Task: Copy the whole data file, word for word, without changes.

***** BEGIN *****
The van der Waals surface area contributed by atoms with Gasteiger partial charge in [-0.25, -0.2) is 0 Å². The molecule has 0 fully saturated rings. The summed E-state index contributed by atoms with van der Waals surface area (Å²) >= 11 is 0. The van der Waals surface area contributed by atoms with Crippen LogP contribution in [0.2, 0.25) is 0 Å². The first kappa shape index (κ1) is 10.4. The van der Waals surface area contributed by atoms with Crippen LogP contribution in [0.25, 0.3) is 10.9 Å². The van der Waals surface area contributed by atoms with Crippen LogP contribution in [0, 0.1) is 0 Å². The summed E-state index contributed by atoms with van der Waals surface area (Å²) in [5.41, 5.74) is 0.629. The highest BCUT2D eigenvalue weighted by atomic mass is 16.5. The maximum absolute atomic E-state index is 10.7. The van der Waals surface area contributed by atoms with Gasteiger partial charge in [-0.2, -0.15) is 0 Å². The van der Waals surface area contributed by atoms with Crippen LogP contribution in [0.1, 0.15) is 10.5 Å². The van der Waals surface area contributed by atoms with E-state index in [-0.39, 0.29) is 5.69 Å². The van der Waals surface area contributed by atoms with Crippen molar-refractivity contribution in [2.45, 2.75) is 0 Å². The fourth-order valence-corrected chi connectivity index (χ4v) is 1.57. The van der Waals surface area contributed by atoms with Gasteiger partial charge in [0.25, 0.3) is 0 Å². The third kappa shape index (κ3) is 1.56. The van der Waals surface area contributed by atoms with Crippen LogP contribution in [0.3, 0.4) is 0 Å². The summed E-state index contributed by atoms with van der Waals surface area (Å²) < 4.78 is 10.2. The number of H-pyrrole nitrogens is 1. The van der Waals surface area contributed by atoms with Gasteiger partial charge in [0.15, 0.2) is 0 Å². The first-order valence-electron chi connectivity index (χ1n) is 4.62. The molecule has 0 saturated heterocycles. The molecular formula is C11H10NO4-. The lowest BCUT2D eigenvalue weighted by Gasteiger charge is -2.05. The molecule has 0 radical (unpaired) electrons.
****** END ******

The van der Waals surface area contributed by atoms with Gasteiger partial charge in [-0.25, -0.2) is 0 Å². The molecule has 0 fully saturated rings. The summed E-state index contributed by atoms with van der Waals surface area (Å²) >= 11 is 0. The van der Waals surface area contributed by atoms with Crippen LogP contribution in [0.2, 0.25) is 0 Å². The first kappa shape index (κ1) is 10.4. The van der Waals surface area contributed by atoms with Crippen LogP contribution in [0.25, 0.3) is 10.9 Å². The van der Waals surface area contributed by atoms with Crippen LogP contribution in [0, 0.1) is 0 Å². The summed E-state index contributed by atoms with van der Waals surface area (Å²) in [5.41, 5.74) is 0.629. The highest BCUT2D eigenvalue weighted by atomic mass is 16.5. The maximum absolute atomic E-state index is 10.7. The van der Waals surface area contributed by atoms with Gasteiger partial charge in [-0.2, -0.15) is 0 Å². The van der Waals surface area contributed by atoms with Crippen LogP contribution in [0.1, 0.15) is 10.5 Å². The van der Waals surface area contributed by atoms with E-state index in [-0.39, 0.29) is 5.69 Å². The van der Waals surface area contributed by atoms with Crippen molar-refractivity contribution in [2.45, 2.75) is 0 Å². The fourth-order valence-corrected chi connectivity index (χ4v) is 1.57. The van der Waals surface area contributed by atoms with Gasteiger partial charge in [0.25, 0.3) is 0 Å². The third kappa shape index (κ3) is 1.56. The van der Waals surface area contributed by atoms with Crippen LogP contribution in [0.3, 0.4) is 0 Å². The summed E-state index contributed by atoms with van der Waals surface area (Å²) < 4.78 is 10.2. The number of H-pyrrole nitrogens is 1. The van der Waals surface area contributed by atoms with Gasteiger partial charge in [0.15, 0.2) is 0 Å². The first-order valence-electron chi connectivity index (χ1n) is 4.62. The molecule has 0 saturated heterocycles. The molecular formula is C11H10NO4-. The lowest BCUT2D eigenvalue weighted by Gasteiger charge is -2.05. The molecule has 0 radical (unpaired) electrons.